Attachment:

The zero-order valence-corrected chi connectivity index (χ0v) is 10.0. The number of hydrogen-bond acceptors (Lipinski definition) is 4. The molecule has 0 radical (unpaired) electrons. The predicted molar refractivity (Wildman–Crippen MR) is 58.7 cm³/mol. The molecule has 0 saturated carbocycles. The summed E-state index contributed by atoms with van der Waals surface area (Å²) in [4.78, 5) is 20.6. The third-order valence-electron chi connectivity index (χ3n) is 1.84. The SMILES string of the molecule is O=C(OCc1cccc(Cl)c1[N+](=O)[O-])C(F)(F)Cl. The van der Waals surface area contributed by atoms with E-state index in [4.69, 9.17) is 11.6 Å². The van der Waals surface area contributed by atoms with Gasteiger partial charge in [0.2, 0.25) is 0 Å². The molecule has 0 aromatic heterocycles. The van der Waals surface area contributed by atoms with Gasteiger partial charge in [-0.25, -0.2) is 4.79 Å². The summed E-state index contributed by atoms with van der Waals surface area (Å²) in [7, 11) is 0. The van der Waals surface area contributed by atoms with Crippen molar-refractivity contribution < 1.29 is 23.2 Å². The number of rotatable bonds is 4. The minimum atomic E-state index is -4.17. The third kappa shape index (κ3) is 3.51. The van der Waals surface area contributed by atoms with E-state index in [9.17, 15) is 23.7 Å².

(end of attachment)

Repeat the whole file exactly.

The zero-order valence-corrected chi connectivity index (χ0v) is 10.0. The number of hydrogen-bond acceptors (Lipinski definition) is 4. The molecule has 0 radical (unpaired) electrons. The predicted molar refractivity (Wildman–Crippen MR) is 58.7 cm³/mol. The molecule has 0 saturated carbocycles. The summed E-state index contributed by atoms with van der Waals surface area (Å²) in [4.78, 5) is 20.6. The third-order valence-electron chi connectivity index (χ3n) is 1.84. The SMILES string of the molecule is O=C(OCc1cccc(Cl)c1[N+](=O)[O-])C(F)(F)Cl. The van der Waals surface area contributed by atoms with E-state index in [4.69, 9.17) is 11.6 Å². The van der Waals surface area contributed by atoms with Gasteiger partial charge in [0.2, 0.25) is 0 Å². The molecule has 0 aromatic heterocycles. The van der Waals surface area contributed by atoms with Gasteiger partial charge in [-0.25, -0.2) is 4.79 Å². The summed E-state index contributed by atoms with van der Waals surface area (Å²) in [7, 11) is 0. The van der Waals surface area contributed by atoms with Crippen molar-refractivity contribution < 1.29 is 23.2 Å². The number of rotatable bonds is 4. The minimum atomic E-state index is -4.17. The third kappa shape index (κ3) is 3.51. The van der Waals surface area contributed by atoms with E-state index in [9.17, 15) is 23.7 Å².